Saturday, February 21, 2009

Facebook

If I drank a coffee every time I logged into Facebook I'd be six foot under with caffeine poisoning by now.
I don't think I'm an addict. I don't get withdrawal symptoms. It's just that there's so much going on there that it draws my attention on quiet days.
And I'm not alone. Most of the people at my office are on Facebook including technophobes, sensible people and people as old as me.
If Facebook had been around in the 18th century when the Scottish castaway Alexander Selkirk (the inspiration for Robinson Crusoe) was marooned on a Pacific Island, he'd probably admit he never managed to start a fire but he had poked someone on Facebook.
Yet if you suggested these eminent work colleagues 'hang out' on MySpace they'd look at you as if you suggested membership of the street gang the Bloods was possibly a jolly good idea.
Still there's a kind of law of diminishing returns going on with Facebook. I know there are people who like to lord it over others because they've got more 'friends' but I am ashamed to confess I have some 'friends' on this site who I'd walk past and in a corridor and not a - recognise b - talk to (the latter probably goes without saying because it's not very English to talk to complete strangers).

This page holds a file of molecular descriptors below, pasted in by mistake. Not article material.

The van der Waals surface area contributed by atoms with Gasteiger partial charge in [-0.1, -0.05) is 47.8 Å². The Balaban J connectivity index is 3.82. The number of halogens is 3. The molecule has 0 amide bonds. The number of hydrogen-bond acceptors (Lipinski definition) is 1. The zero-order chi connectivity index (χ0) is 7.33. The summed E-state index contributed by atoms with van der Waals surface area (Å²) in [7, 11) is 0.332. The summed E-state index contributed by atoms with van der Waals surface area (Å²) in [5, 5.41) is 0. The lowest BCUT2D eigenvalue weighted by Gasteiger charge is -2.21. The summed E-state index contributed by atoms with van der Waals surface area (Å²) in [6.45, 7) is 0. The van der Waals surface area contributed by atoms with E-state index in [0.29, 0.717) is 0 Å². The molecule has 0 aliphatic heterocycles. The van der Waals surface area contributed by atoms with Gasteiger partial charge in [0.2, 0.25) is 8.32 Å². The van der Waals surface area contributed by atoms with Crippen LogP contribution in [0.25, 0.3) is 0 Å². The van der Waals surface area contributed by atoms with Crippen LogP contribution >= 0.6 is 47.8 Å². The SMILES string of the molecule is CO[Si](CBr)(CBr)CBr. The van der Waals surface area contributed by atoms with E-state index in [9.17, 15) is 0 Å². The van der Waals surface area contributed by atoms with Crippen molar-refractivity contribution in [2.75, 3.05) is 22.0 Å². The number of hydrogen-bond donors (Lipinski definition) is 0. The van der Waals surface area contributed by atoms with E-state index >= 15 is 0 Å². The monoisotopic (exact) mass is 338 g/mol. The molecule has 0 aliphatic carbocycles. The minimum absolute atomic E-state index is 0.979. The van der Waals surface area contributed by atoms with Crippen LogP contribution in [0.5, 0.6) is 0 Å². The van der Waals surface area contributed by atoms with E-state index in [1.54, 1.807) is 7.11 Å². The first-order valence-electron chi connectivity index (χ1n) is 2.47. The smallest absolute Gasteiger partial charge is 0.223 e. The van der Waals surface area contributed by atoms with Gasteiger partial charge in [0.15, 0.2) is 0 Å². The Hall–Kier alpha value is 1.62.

And the more friends you have on this site the greater the potential for you to be bombarded with photographs of children of relatives of 'friends' who you wouldn't recognize in the corridor closely followed by photos of those children's friend's new bicycle.
Then there are those mindless status updates, which I am as guilty of as anyone, in which you are informed the friend you wouldn't recognize in the corridor had bagels for breakfast and they tasted good.
Then a friend of that friend will tell you they had sausages but ended up throwing up.
Facebook also allows you to comment on an update from a friend who you would recognise in a corridor and to then be ritually bombarded by follow-ups from people you wouldn't know from Adam (or Eve) who are attacking you for being an unreconstructed pig.
Then there are some of the more annoying features of Facebook - the pokes, the super pokes, the nuclear pokes, the opportunities to throw oxes at people, or buttons with smiley faces or council estate memorabilia such as white dog turds, snow balls, Christmas trees, potted plants etc.
The list is endless.The weird thing about Facebook is that I have good friends from back in the day on there but they're not friends as I used to know them, Jim.
Instead of having a good chat over a beer, you make do with sending a bijou Halloween cat or super poking them from 2,000 miles away.
Facebook has brought us closer to our friends but paradoxially pushed us further apart by consigning us to a sterile parallel universe in cyberspace.

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